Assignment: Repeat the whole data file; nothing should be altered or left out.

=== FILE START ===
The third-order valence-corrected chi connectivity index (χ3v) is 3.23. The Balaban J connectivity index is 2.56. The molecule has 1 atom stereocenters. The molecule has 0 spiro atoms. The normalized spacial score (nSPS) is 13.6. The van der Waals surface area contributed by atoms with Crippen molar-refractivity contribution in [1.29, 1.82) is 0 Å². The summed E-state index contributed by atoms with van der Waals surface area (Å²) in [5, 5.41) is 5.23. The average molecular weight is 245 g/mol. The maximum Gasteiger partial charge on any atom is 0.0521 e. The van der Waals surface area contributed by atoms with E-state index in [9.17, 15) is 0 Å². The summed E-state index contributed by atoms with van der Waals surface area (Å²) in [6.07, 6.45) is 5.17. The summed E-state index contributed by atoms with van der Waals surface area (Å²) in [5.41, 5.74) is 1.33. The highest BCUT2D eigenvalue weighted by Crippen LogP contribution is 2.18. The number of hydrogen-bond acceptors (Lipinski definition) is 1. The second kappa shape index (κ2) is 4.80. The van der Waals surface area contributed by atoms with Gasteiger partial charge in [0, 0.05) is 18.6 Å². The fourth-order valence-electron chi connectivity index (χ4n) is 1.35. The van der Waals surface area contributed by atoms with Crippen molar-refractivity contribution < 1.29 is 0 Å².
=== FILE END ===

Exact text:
The third-order valence-corrected chi connectivity index (χ3v) is 3.23. The Balaban J connectivity index is 2.56. The molecule has 1 atom stereocenters. The molecule has 0 spiro atoms. The normalized spacial score (nSPS) is 13.6. The van der Waals surface area contributed by atoms with Crippen molar-refractivity contribution in [1.29, 1.82) is 0 Å². The summed E-state index contributed by atoms with van der Waals surface area (Å²) in [5, 5.41) is 5.23. The average molecular weight is 245 g/mol. The maximum Gasteiger partial charge on any atom is 0.0521 e. The van der Waals surface area contributed by atoms with E-state index in [9.17, 15) is 0 Å². The summed E-state index contributed by atoms with van der Waals surface area (Å²) in [6.07, 6.45) is 5.17. The summed E-state index contributed by atoms with van der Waals surface area (Å²) in [5.41, 5.74) is 1.33. The highest BCUT2D eigenvalue weighted by Crippen LogP contribution is 2.18. The number of hydrogen-bond acceptors (Lipinski definition) is 1. The second kappa shape index (κ2) is 4.80. The van der Waals surface area contributed by atoms with Gasteiger partial charge in [0, 0.05) is 18.6 Å². The fourth-order valence-electron chi connectivity index (χ4n) is 1.35. The van der Waals surface area contributed by atoms with Crippen molar-refractivity contribution < 1.29 is 0 Å².